Green MEP Jean Lambert is delighted with the progress of withdrawing “outdated” single-use plastic bags.
EU agrees to phase out the most harmful types of plastics, photograph courtesy of Zainub Razvi.
Euro-MPs have voted to ban plastic bags across the EU by 2020 – and introduce mandatory plastic recycling targets.
Introducing alternatives, and recycling more plastic, would clean up our seas, reduce litter on land, and create jobs, according to London’s Green MEP Jean Lambert.
She said that the economic potential of recycling plastics is still largely unexploited. Only 25% of plastic wastes are currently recycled.
“Better management of plastic waste could save €72 billion a year, boost the annual turnover of EU waste management and recycling firms by €42 billion and create over 400,000 jobs by 2020,” she said.
Ms Lambert, who last year considered the implications of better use of plastics on jobs for the European Parliament’s Employment and Social Affairs Committee, said:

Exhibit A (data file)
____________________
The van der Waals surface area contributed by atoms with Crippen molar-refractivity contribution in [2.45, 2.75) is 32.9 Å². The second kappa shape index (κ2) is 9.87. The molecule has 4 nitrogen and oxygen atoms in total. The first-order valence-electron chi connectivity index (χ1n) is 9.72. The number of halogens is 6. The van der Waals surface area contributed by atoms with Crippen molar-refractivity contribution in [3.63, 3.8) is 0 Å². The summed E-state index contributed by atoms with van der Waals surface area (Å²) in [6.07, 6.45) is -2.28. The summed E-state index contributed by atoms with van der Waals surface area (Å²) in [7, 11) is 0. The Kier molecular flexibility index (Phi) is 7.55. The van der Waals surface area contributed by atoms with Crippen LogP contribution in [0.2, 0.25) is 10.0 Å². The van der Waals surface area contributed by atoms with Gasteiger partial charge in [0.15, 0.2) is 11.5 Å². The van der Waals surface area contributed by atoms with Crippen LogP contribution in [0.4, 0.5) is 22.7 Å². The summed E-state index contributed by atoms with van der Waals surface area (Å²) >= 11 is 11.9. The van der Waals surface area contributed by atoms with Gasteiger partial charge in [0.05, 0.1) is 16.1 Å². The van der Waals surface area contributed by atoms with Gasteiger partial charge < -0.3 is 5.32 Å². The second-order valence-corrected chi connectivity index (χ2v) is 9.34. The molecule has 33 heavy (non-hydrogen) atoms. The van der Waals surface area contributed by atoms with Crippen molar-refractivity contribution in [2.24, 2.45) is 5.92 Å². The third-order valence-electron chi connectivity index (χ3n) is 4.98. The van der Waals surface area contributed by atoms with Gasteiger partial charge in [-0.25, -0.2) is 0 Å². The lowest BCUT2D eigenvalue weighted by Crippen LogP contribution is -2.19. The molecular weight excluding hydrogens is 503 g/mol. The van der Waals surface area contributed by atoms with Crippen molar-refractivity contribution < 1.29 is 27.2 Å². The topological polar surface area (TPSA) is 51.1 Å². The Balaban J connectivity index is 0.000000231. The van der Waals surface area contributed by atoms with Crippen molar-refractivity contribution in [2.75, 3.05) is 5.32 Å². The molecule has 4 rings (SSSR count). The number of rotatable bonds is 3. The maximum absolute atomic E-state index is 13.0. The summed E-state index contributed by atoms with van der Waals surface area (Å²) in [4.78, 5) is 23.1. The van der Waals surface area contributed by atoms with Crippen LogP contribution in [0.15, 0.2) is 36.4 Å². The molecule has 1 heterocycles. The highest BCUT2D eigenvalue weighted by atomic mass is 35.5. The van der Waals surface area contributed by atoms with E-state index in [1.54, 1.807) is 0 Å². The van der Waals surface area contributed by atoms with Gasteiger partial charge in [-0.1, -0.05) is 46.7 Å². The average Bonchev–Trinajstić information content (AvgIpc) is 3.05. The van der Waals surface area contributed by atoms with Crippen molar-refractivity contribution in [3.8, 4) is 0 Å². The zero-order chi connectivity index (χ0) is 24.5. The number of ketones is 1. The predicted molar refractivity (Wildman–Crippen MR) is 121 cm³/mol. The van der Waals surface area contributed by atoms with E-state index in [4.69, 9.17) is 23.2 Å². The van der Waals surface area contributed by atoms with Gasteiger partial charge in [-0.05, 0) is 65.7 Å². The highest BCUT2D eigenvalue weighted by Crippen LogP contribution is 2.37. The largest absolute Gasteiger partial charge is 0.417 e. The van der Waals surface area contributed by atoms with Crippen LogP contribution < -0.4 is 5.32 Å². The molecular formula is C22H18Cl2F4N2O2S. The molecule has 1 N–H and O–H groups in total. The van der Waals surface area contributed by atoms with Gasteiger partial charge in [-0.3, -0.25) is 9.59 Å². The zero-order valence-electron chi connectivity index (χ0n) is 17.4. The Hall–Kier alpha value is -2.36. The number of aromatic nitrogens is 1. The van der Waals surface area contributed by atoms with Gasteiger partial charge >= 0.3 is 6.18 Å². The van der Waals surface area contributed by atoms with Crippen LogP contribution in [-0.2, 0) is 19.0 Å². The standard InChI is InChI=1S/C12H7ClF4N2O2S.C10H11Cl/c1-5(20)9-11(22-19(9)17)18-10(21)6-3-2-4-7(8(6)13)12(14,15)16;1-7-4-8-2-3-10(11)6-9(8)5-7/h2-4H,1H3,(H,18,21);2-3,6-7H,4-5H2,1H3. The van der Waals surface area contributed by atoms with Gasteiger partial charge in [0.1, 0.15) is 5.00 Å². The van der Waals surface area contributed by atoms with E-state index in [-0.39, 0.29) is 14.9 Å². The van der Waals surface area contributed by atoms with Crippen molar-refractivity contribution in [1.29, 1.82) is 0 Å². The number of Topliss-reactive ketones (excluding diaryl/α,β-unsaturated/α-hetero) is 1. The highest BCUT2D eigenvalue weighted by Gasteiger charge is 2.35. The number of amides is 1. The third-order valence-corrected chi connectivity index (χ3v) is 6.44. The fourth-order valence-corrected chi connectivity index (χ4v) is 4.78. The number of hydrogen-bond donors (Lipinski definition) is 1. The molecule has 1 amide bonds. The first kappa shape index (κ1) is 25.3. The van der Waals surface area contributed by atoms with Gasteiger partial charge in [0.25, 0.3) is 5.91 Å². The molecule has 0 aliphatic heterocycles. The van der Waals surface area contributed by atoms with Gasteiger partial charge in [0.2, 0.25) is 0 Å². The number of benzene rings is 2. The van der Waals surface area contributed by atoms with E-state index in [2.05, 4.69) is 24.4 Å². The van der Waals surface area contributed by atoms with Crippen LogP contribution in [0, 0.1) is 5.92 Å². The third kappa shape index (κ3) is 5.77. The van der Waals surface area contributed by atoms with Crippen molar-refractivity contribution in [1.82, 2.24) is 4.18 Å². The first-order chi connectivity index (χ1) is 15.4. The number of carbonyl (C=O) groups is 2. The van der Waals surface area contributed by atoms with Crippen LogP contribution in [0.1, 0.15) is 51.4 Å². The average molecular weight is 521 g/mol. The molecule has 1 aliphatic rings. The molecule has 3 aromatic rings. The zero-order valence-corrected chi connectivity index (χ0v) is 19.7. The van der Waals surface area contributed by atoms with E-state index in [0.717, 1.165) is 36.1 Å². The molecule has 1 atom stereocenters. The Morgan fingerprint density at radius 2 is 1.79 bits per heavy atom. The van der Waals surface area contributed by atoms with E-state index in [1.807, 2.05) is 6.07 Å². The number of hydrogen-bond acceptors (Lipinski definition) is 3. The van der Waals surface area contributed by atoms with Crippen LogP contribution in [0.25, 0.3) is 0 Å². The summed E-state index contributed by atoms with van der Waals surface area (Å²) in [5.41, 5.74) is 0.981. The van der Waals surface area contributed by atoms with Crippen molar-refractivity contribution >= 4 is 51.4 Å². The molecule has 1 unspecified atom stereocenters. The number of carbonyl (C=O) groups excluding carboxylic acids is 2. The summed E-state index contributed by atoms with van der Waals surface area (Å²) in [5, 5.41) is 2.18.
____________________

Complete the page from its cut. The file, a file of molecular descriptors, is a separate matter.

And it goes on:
“Parliament has today made clear the need for the EU to do more to tackle the pervasive problem of plastic waste and its impact on health and the environment.”
“These bags are very low-hanging fruit when it comes to reducing unnecessary plastic waste, and its impact on the environment. As a number of member states have already shown, the use of these bags can be significantly reduced with effective policy-making.”
“While member states should be free to go further, there should be ambitious and obligatory EU reduction targets and plastic bags should always come at a cost, otherwise plastic bag consumption will continue to grow.”
“Single-use plastic bags are an outdated solution to the problem of how to take our shopping home, and I am delighted MEPs have this week voted to set a timetable for their withdrawal from use – and agreed to phase out the use most harmful types of plastics, and dangerous plastic additives (oxo-biodegradable plastics, certain phthalates and brominated flame retardants) completely.”
MEPs also called for restrictions on land-filling or incinerating plastic waste – and a review of EU packaging legislation.
The resolution will now be considered by the European Commission, which is expected to publish legislative proposals later this year.